Speakin Upon A Million (Jus' Family Records)
By: David Patsko
In hip-hop, as in any other musical genre, consistency is what one and all strive for. However, it's not always possible to consistently put out album after album of solid, quality material and please both the veteran and rookie listener. Amazingly though, Cool Nutz seems to have no problem doing exactly that. Speakin Upon A Million, his third solo effort, is another no-holds barred tour of Portland and northwestern hip-hop--with the tour being conducted by the most succesful act on the independent Jus' Family Records: Cool Nutz.
Leading off is the intro track "Put That In", which then leads into "Spread Love". "Spread Love" has one of the dopest beats I have heard all year and Cool Nutz recants tales of how he represents for his closest friends and family and tells how they get down. Cool Nutz raps "Spread love to all y'all, with intent to build. Got us feuding over this rappin like it's Hamburger Hill, what's the deal? I live my life and keep it real. Keep my pieces on the board, write more shit to record." Next is "Late Night Licks", a track that deals with Cool Nutz's quest for riches and how he goes about getting them. Moreover, mounting the pulpit like a true ghetto preacher, Cool Nutz speaks "You can make ten g's and barely crack the surface, you're taking penitentiary chances and really got no purpose. Life's a three-ring circus, but I'm tamin' the lions, watchin' these thugs keep talkin and seein' these thugs keep dyin'." Then, "Eyez On Prize" features Cool Nutz and Bosko spinning paper-chasing yarns and discussing the difficulties and stresses involved within. Skipping forward a few tracks, "Put Em Up" sees Cool Nutz hooking up with labelmates G-Ism for a funky call to all thugs to put their guns up if they're feeling these young brothers from the City of Roses.
The highlight of the CD, though, is undoubtedly "Speakmise"--which features DJ Wicked coming through with Cool Nutz on a funky, dope beat. Cool Nutz does nothing but spit pure, unadulterated wisdom and experience on this track, leaving no topic uncovered. Cool Nutz offers, "My diction, extensive and your short form. I got cocaine rhymes to ease your mind. Rhymes about crime and house snitches drop dimes and penitentiary raps just to pass the time. No way to compare your wack raps to mine, raps of late-night licks and a dope track grind." He then boasts, "whether rain, snow or sleet, I run a track meet. While these clowns keep lookin', I get to bookin'. Set trends in the 'P', represent it properly, lackluster MC's spit the gift sloppily." "Speakmise" is replete with boasts, brags, warnings, advice and spreading love. Following "Speakmise" is a short interlude, which is followed up by "Street Science"--a collaboration with Bleek and Maniac Lok. "Street Science" has one of the dopest beats on the CD and it also features three dope verses dealing with each rapper's lab experiments in the subject of street science. Skipping forward just a bit, the listener arrives at the deeply soul-searching "Keep My Soul"; an effort by Bosko, Ray Ray and Cool Nutz. After a short interlude, Bosko joins Cool Nutz on the remix to "What I'm About". "What I'm About" was a track on Cool Nutz previous opus Harsh Game, and I personally feel that the remix may be even better than the original. The hardest and most thuggish track on the CD could possibly be "90 Proof"--a self-righteous, hard-edged offering that features the funkiest and dopest beat on Speakin Upon A Million. "Tech Support" is the next offering; and following that, is a ten-minute long mass collaboration called "Roll Call". "Roll Call" features BA from 3XCrazy fame, Bosko, L Profound, Kenny Mack, Mr. Dog, Young Randall, Nyquil, Ray Ray, Maniac Lok, Al. C, Mackin Rob, Michael Crenshaw, HTK, J Dee, Pete Miser and Libretto. The idea of a ten-minute collaboration with the same beat seems a bit daunting at first, but the artists keep things funky and fresh with dope lyrics and varying styles and the beat is funky and original enough to make one want to listen to it for ten minutes. A ten minute song with 17 individuals hooking up for ghetto poetry, simply fantastic.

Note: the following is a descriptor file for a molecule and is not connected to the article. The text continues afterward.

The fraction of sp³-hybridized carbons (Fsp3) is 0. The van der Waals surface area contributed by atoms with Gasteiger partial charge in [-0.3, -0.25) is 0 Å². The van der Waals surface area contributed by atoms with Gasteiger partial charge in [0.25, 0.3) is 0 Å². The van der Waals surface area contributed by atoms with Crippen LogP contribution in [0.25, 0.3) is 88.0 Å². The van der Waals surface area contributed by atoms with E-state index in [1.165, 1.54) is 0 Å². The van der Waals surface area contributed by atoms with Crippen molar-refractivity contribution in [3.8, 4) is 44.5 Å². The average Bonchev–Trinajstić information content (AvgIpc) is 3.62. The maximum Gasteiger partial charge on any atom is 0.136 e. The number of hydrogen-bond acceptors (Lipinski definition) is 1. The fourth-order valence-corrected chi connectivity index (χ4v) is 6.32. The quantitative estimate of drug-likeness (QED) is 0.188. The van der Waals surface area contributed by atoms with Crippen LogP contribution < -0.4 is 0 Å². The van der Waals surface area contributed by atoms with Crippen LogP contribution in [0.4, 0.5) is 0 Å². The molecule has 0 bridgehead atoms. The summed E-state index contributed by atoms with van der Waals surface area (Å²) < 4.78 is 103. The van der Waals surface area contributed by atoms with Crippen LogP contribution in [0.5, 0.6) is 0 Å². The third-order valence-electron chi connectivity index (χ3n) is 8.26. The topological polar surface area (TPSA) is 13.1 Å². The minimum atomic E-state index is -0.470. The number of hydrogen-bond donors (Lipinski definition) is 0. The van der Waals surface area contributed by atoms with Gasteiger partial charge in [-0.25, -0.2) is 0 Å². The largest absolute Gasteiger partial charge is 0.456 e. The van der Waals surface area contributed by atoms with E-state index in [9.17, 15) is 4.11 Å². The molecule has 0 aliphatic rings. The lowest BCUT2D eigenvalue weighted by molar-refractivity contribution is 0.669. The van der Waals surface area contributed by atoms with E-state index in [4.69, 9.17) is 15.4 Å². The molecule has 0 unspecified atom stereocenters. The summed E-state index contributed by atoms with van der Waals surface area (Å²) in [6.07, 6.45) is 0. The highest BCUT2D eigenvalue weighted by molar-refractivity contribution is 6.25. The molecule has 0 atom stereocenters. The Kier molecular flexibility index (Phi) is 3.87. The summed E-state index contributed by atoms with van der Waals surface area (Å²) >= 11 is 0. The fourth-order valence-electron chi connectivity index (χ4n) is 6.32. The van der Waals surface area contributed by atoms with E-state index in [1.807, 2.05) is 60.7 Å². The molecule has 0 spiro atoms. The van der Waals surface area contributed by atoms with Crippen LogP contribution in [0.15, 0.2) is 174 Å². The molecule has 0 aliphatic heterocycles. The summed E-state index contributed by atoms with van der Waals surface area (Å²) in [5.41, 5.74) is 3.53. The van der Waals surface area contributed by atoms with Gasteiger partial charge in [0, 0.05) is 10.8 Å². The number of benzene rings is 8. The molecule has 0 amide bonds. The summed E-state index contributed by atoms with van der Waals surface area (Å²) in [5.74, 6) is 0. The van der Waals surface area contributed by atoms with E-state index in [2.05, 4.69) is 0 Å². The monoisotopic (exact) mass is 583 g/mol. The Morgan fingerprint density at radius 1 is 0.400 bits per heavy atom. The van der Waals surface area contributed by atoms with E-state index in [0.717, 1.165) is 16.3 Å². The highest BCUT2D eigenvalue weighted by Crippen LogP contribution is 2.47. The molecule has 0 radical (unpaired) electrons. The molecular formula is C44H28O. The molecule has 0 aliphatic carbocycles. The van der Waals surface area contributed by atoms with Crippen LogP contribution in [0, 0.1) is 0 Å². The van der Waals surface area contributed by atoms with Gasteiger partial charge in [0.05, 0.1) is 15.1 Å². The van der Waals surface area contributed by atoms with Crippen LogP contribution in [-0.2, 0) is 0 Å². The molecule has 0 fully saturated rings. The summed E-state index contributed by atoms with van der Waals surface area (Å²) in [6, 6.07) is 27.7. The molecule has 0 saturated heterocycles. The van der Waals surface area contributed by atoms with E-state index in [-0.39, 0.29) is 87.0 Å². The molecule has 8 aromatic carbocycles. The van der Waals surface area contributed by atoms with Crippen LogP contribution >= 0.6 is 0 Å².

Tracks that I haven't mentioned are the four interludes, "Pop My Whip", "Flamboast" and "For The Ladies"--but that's not to say that the songs are wack, merely a small incorporation of personal preference and what I found most self-satisfying.
In summary, Speakin Upon A Million immediately catches the listener's attention and holds it throughout--leaving the lucky individual completely satisfied at the end. The increased level of maturity, wisdom and experience that Cool Nutz displays on his latest release, Speakin Upon A Million, is nothing short of extraordinary. After having the wonderful honor of hearing Harsh Game, one would expect Cool Nutz to come back with more braggardly tales of thuggishness with plenty of real life tales and words of wisdom thrown in. While that may be true, what Cool Nutz thankfully avoided was putting out another album exactly like Harsh Game; and instead, he gives the listener different sounds, topics and messages. Once again, Cool Nutz bombards the listener with wisdom sprinkled sermons and does his hometown of Portland, Oregon proud.
If you're interested in Cool Nutz, where to get a copy of Speakin Upon A Million, or want more information on Jus' Family Records, you can obtain said information here:
Jus Family Records
2718 SW Kelly Suite 316
Portland, OR 97201